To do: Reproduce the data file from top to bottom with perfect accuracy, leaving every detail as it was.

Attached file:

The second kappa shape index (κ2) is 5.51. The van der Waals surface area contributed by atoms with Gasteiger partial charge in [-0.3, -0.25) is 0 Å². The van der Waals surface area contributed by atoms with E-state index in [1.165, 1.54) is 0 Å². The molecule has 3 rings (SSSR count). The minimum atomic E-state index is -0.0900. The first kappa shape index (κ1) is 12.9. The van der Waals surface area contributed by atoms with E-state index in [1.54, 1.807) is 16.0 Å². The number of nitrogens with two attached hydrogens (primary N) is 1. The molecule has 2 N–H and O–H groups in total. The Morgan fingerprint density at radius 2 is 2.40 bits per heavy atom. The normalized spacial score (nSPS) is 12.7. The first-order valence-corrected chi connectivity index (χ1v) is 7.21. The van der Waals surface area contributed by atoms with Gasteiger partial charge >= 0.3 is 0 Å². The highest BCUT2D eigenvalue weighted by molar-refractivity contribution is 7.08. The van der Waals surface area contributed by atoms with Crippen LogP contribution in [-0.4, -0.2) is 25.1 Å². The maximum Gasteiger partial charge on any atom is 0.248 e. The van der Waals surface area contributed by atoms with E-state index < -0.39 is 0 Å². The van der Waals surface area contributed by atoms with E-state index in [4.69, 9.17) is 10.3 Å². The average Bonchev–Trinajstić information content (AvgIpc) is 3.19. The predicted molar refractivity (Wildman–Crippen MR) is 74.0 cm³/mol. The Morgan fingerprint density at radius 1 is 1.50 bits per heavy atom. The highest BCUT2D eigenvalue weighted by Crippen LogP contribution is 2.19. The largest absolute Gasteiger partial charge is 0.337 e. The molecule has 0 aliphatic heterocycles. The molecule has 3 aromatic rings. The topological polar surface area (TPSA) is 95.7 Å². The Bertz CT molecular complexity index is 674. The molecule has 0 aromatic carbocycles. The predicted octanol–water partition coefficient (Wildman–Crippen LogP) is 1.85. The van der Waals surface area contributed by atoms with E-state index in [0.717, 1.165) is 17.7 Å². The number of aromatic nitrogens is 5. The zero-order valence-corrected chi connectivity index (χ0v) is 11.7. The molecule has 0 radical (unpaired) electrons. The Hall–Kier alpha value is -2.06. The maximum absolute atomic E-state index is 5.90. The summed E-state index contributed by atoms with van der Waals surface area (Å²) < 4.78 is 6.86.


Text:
The second kappa shape index (κ2) is 5.51. The van der Waals surface area contributed by atoms with Gasteiger partial charge in [-0.3, -0.25) is 0 Å². The van der Waals surface area contributed by atoms with E-state index in [1.165, 1.54) is 0 Å². The molecule has 3 rings (SSSR count). The minimum atomic E-state index is -0.0900. The first kappa shape index (κ1) is 12.9. The van der Waals surface area contributed by atoms with E-state index in [1.54, 1.807) is 16.0 Å². The number of nitrogens with two attached hydrogens (primary N) is 1. The molecule has 2 N–H and O–H groups in total. The Morgan fingerprint density at radius 2 is 2.40 bits per heavy atom. The normalized spacial score (nSPS) is 12.7. The first-order valence-corrected chi connectivity index (χ1v) is 7.21. The van der Waals surface area contributed by atoms with Gasteiger partial charge >= 0.3 is 0 Å². The highest BCUT2D eigenvalue weighted by molar-refractivity contribution is 7.08. The van der Waals surface area contributed by atoms with Crippen LogP contribution in [-0.4, -0.2) is 25.1 Å². The maximum Gasteiger partial charge on any atom is 0.248 e. The van der Waals surface area contributed by atoms with E-state index < -0.39 is 0 Å². The van der Waals surface area contributed by atoms with E-state index in [4.69, 9.17) is 10.3 Å². The average Bonchev–Trinajstić information content (AvgIpc) is 3.19. The predicted molar refractivity (Wildman–Crippen MR) is 74.0 cm³/mol. The Morgan fingerprint density at radius 1 is 1.50 bits per heavy atom. The highest BCUT2D eigenvalue weighted by Crippen LogP contribution is 2.19. The largest absolute Gasteiger partial charge is 0.337 e. The molecule has 0 aliphatic heterocycles. The molecule has 3 aromatic rings. The topological polar surface area (TPSA) is 95.7 Å². The Bertz CT molecular complexity index is 674. The molecule has 0 aromatic carbocycles. The predicted octanol–water partition coefficient (Wildman–Crippen LogP) is 1.85. The van der Waals surface area contributed by atoms with E-state index in [0.717, 1.165) is 17.7 Å². The number of aromatic nitrogens is 5. The zero-order valence-corrected chi connectivity index (χ0v) is 11.7. The molecule has 0 radical (unpaired) electrons. The Hall–Kier alpha value is -2.06. The maximum absolute atomic E-state index is 5.90. The summed E-state index contributed by atoms with van der Waals surface area (Å²) < 4.78 is 6.86.